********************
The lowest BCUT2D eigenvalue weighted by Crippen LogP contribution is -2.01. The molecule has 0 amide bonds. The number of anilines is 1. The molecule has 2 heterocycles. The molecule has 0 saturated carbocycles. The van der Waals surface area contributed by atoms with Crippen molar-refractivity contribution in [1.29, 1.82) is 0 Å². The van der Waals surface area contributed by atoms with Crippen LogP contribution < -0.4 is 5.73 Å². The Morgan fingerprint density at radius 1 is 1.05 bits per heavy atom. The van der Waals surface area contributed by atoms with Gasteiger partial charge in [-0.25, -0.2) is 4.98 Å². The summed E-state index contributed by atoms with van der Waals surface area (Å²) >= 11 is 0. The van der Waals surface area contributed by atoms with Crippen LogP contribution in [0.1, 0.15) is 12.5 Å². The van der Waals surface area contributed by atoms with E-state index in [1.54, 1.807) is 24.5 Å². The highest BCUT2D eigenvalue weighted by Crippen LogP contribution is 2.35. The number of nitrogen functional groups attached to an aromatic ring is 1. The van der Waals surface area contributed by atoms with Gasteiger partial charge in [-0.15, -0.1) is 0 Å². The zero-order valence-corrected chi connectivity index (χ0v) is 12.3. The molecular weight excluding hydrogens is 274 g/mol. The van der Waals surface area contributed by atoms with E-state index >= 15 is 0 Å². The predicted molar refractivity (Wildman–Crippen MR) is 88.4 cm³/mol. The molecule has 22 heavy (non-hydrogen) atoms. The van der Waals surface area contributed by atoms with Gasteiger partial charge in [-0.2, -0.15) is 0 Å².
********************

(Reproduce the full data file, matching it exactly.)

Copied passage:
The lowest BCUT2D eigenvalue weighted by Crippen LogP contribution is -2.01. The molecule has 0 amide bonds. The number of anilines is 1. The molecule has 2 heterocycles. The molecule has 0 saturated carbocycles. The van der Waals surface area contributed by atoms with Crippen molar-refractivity contribution in [1.29, 1.82) is 0 Å². The van der Waals surface area contributed by atoms with Crippen LogP contribution < -0.4 is 5.73 Å². The Morgan fingerprint density at radius 1 is 1.05 bits per heavy atom. The van der Waals surface area contributed by atoms with Gasteiger partial charge in [-0.25, -0.2) is 4.98 Å². The summed E-state index contributed by atoms with van der Waals surface area (Å²) >= 11 is 0. The van der Waals surface area contributed by atoms with Crippen LogP contribution in [0.1, 0.15) is 12.5 Å². The van der Waals surface area contributed by atoms with E-state index in [1.54, 1.807) is 24.5 Å². The highest BCUT2D eigenvalue weighted by Crippen LogP contribution is 2.35. The number of nitrogen functional groups attached to an aromatic ring is 1. The van der Waals surface area contributed by atoms with Gasteiger partial charge in [-0.15, -0.1) is 0 Å². The zero-order valence-corrected chi connectivity index (χ0v) is 12.3. The molecular weight excluding hydrogens is 274 g/mol. The van der Waals surface area contributed by atoms with E-state index >= 15 is 0 Å². The predicted molar refractivity (Wildman–Crippen MR) is 88.4 cm³/mol. The molecule has 22 heavy (non-hydrogen) atoms. The van der Waals surface area contributed by atoms with Gasteiger partial charge in [-0.2, -0.15) is 0 Å².